Truckee development: Residents, agencies upset over Canyon Springs road project
TRUCKEE, Calif. andamp;#8212; Nearby residents of the Canyon Springs development are worried pre-construction progress at the site is surpassing town approval after Nevada County permitted road work there last month.On Oct. 11, Canyon Springs of Truckee project owner Christopher andamp;#8220;Chipandamp;#8221; Huck began county permitted road construction off Martis Peak Road, creating the primary access point that will connect to his still-to-be-approved development, which would be adjacent to the Glenshire residential development, approximately one mile south of Interstate 80.According to an environmental impact report sent to the town of Truckee, the proposal consists of 185 single-family parcels located across 284 acres of land, 70 acres of which would be situated on currently zoned open space land.Kaitlin Backlund, spokeswoman for the Mountain Area Preservation Foundation andamp;#8212; the Truckee-based open space preservation agency andamp;#8212; said while the construction was legal, it was done prematurely and against the will of many residents.andamp;#8220;It’s been our observation that Martis Peak Road is a gated road that is an easement that goes into a subdivision outside Truckee’s boundaries,andamp;#8221; Backlund said. andamp;#8220;(Canyon Springs) is investing money for an ingress and egress for their subdivision … why fund something with overwhelming protest by residents?andamp;#8221;Backlund said a poll was taken of residents in the area, with the majority opposing the road’s construction.Huck said the construction is an improvement to the previous entrance, moved during the construction and fully approved by Nevada County. Huck said he has been working with the community and will continue to sit down with concerned residents to discuss the development.andamp;#8220;We continue to update the Canyon Springs website, send out informational e-blasts to individuals who are interested in the project and conduct outreach to supporters and opponents by meeting with folks to discuss the project and hear their concerns,andamp;#8221; Huck said.Denyelle Nishimori, assistant planner for the town, confirmed county approval of the project and said the construction will provide for a fire turnaround andamp;#8212; allowing fire trucks space to maneuver in case of emergency.Because of the complexities surrounding environmental reviews, hiring of consultants and other aspects in the review process, Nishimori said it is uncertain when a final review by town officials would be given or even when the process will jump to another phase.andamp;#8220;I wish we could do that, have timelines and dates when things will be approved, but we can’t,andamp;#8221; she said. andamp;#8220;We’re still in the process of reviewing it.andamp;#8221;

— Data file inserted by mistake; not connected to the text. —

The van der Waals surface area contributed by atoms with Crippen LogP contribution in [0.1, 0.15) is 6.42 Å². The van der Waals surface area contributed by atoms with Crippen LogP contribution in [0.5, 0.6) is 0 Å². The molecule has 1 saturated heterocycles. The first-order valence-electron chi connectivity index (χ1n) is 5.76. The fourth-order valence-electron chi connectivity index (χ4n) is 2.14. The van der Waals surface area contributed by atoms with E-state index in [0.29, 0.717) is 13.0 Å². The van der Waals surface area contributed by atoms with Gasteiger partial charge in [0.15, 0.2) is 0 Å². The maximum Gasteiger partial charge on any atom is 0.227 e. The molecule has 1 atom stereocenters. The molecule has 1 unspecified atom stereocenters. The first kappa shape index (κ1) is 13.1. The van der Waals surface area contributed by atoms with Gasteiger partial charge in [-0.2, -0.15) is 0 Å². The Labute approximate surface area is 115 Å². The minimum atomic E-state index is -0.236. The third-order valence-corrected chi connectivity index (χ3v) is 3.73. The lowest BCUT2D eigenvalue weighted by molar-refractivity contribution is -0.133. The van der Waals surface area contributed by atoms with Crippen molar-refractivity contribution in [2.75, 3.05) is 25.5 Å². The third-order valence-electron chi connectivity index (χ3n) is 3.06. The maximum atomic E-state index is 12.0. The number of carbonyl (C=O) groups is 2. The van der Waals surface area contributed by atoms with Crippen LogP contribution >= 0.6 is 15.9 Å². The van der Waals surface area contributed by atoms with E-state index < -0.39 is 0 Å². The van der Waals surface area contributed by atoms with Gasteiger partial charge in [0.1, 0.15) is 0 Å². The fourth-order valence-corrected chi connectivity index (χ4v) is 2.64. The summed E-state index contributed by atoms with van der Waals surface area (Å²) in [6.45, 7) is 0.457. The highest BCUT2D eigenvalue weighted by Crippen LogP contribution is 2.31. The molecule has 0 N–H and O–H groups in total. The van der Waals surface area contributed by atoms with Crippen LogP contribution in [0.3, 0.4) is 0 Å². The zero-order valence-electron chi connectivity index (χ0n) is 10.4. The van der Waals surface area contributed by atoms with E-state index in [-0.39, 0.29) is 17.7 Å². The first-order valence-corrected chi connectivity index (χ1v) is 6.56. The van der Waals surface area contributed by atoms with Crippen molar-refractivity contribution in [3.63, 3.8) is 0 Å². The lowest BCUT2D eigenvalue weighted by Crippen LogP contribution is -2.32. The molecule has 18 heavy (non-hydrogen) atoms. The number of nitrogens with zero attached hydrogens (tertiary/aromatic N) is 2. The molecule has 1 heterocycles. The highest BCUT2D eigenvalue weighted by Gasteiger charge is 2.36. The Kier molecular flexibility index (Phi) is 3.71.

While residents are concerned about initial construction on Martis Creek Road, Backlund said larger concerns center on how the proposed development deals with traffic, environment and economic issues.The potential for cross traffic and additional congestion, Backlund said, has residents worried there will be a decrease in pedestrian safety in the area.Leigh Golden, president of SOS Glenshire, said he sees initial construction as a way for Canyon Springs to gain leverage for future approval.andamp;#8220;They know Glenshire residents don’t want to put their kids’ safety at risk by having all that traffic come through our quiet neighborhoods,andamp;#8221; Golden said in a press release. andamp;#8220;So now they are going around the town and local residents by getting access through Nevada County.andamp;#8221;Huck said everything will be done to ensure traffic does not become a problem, starting with an Environmental Impact Report to evaluate existing and future conditions inside and outside the development.andamp;#8220;Additional traffic counts obtained at the appropriate time of the year will be incorporated into the analysis,andamp;#8221; Huck said. andamp;#8220;Further discussion will occur during the review process.andamp;#8221;Backlund said another concern is a potential housing glut in Truckee and a subsequent lack of demand by home buyers that could leave partial development and further lower home values.As an example, she pointed to the Sawmill Heights workforce apartment complex that forced owners, Northstar Community Housing Corp. of Truckee, into default in October of 2009.A second example Backlund referenced was the Elk Horn Ridge development site, a phase of the Cambridge Estates development that was owned by Rick Boggs under Martis Valley Investments. Backlund said the site has never been fully developed leaving empty lots along residential roads.Huck contends Canyon Springs would actually spur the local economy, generating approximately $710,100 for school facility and classroom improvements via Tahoe Truckee Unified School District development impact fees by 2020; in addition, the development will generate hundreds of thousands of dollars for the town in building permit fees.
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